Salvador Dalí (1904-1989)
Lot 73 Details
Salvador Dalí (1904-1989), Spanish
PAPILLONS ANCIENNES (SUITE OF 4), 1976 [FIELD, 77-1]
The complete set of four colour lithographs on Japon paper; each signed and numbered EA XXIX/LXV in pencil to margin, aside from the edition of 100 on Japon in Arabic numerals. Titles including: Renaissance [ten of coins]; Courtier [five of swords]; Dawn [six of swords]; and Courtesan [eight of swords]. Published/printed by Bowles & Hopkins/Sienna Workshop, New York.
Each plate/sheet 23.25" x 16" — 59.1 x 40.6 cm.; 19.5" x 20.75" — 49.5 x 52.7 cm.
Albert Field, The Official Catalog of the Graphic Works of Salvador Dali,1996
As the title aptly indicates, the themes running through Salvador Dalí’s Papillons Anciennes lay bare the many levels that celebrate not only the craftsmanship of the printing process, but in equal measure their deep association within the larger art historical canon.
Firstly, the presence of butterflies – their majesty, as beautiful creatures, whose highly decorated wings and forms are strategically placed within each print’s composition; forming part of clothing or key players in their own right as the scene plays out.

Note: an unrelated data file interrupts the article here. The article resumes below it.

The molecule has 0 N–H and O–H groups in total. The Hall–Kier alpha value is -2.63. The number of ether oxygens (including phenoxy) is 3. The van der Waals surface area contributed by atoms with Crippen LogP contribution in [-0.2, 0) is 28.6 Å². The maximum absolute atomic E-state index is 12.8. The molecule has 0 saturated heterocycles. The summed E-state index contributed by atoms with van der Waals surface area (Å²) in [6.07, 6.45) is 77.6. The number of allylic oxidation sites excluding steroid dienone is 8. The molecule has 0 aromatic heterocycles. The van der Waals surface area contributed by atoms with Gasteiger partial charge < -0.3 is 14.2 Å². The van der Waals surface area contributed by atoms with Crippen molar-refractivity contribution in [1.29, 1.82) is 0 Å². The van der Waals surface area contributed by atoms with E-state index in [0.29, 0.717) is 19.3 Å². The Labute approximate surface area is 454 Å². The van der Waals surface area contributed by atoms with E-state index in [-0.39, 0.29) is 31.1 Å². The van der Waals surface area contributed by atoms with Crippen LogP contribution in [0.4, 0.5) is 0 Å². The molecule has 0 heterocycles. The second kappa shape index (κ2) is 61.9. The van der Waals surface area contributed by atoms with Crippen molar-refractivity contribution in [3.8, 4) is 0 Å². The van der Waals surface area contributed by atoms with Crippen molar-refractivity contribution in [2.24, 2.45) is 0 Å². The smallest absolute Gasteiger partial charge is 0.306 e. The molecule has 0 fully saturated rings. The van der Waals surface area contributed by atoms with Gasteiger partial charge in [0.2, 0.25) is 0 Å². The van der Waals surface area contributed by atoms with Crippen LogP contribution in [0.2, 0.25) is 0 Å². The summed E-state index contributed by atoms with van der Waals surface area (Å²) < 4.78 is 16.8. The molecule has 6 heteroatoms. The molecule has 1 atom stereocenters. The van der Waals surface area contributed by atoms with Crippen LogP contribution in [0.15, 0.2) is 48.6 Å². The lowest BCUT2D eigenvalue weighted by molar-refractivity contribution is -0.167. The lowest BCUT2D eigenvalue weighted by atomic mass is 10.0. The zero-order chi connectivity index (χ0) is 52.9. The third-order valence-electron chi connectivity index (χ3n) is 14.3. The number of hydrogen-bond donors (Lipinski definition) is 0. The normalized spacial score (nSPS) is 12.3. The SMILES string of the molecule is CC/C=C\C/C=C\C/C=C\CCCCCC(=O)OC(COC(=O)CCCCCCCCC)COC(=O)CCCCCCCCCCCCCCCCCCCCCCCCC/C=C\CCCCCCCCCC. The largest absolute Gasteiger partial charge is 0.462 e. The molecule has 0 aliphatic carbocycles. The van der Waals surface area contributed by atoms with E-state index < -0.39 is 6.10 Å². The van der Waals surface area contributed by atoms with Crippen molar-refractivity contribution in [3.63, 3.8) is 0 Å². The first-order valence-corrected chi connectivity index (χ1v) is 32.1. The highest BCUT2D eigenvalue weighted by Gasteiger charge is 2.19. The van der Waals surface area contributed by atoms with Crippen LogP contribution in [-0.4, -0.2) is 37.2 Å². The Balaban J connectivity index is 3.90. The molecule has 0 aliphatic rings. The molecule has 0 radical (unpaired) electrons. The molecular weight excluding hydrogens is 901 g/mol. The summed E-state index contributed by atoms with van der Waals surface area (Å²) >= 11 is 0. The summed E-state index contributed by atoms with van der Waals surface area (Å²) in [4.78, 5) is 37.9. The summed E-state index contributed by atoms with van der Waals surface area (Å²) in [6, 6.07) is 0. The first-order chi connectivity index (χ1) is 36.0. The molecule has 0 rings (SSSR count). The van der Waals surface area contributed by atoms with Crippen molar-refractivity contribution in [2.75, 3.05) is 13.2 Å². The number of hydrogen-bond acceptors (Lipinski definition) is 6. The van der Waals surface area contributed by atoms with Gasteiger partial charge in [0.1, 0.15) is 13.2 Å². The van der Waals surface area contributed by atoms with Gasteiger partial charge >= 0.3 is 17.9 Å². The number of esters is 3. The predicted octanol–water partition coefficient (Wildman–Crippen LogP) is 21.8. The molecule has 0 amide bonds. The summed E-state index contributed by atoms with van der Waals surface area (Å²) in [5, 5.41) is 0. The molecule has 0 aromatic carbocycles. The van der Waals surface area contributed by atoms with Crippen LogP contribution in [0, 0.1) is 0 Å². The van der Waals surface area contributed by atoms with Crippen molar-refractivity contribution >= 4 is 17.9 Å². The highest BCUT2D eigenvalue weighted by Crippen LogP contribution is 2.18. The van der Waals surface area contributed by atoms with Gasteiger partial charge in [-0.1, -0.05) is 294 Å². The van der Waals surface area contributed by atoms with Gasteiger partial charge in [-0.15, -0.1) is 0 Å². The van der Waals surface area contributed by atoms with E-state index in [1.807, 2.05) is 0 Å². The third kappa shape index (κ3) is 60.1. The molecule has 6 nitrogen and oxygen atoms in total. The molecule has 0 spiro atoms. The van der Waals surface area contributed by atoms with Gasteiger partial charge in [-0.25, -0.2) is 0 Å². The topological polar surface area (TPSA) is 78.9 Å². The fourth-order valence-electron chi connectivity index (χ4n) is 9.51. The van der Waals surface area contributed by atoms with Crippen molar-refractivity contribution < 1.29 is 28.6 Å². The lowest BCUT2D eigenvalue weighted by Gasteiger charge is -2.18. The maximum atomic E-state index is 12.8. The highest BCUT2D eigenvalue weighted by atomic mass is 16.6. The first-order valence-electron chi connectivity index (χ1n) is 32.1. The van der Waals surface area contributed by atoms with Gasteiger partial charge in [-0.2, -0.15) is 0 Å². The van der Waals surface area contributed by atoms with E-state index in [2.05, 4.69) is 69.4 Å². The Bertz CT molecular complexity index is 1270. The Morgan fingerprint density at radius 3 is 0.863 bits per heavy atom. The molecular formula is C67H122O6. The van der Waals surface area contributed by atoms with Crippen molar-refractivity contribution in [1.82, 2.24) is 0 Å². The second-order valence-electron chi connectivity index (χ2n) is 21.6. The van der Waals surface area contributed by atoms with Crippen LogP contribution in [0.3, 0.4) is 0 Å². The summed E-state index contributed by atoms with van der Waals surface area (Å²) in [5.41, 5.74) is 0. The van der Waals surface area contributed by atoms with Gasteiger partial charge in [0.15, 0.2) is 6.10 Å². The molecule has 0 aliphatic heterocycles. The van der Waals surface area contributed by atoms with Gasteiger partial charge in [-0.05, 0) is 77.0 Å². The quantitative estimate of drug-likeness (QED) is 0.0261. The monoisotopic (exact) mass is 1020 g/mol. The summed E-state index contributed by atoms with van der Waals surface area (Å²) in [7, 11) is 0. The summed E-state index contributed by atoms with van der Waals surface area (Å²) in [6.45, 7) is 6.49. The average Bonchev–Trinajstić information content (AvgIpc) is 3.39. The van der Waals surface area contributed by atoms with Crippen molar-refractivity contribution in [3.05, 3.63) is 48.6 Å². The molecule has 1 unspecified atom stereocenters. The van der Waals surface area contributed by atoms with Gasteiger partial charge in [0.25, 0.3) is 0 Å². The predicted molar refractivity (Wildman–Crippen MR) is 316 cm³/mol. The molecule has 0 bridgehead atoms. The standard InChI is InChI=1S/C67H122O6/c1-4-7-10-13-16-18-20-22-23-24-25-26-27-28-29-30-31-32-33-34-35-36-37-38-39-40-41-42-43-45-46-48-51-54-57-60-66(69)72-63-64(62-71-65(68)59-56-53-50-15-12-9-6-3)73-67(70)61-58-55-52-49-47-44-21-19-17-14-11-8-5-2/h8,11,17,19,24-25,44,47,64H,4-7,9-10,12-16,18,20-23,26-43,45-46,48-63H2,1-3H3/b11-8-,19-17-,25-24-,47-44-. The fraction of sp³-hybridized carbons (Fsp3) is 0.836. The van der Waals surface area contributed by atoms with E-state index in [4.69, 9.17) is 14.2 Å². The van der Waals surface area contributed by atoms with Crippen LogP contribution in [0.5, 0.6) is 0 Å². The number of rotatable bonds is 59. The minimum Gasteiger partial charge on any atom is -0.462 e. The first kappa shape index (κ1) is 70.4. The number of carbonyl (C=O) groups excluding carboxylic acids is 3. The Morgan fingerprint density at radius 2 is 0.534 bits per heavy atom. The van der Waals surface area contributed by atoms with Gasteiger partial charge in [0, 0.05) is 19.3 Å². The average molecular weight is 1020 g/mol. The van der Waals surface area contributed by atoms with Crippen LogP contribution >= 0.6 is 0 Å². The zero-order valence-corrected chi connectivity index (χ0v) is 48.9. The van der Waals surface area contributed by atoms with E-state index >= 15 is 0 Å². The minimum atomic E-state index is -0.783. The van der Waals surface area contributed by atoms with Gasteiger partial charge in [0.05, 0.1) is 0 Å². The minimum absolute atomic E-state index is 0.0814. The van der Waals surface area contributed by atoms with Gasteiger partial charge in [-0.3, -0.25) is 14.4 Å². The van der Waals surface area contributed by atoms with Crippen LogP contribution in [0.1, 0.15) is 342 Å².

The second half of the title, “Anciennes” is equally enticing with its many associative levels; in Greek culture, for instance, butterflies symbolize the human soul, Papillons Anciennes, rendered with Old Master characteristics, further supported by their Old World titles such as Courtier and Courtesan – their visual appearance linking back to such times. The Courtier for example is depicted in full 17th century garb, while the Courtesan, a delicate creature with a medieval castle, floating above her with accompanying suits. Botticellian and Rubenesque beauties in Renaissance, cover their modesty by being enveloped in butterfly wings, even taking on a scalloped shell shape. In the Italian tarot card tradition, suits are often represented by swords, coins, batons and cups. Tarot cards, a European card game dating back to the 15th century, bring together Dalí’s homage to the Medieval world with this series. True to Dalí’s hybrid beings brought under the control of the Surrealist lens - make these prints even more engaging and visually stimulating - a blend of the old with the novelty of Surrealism.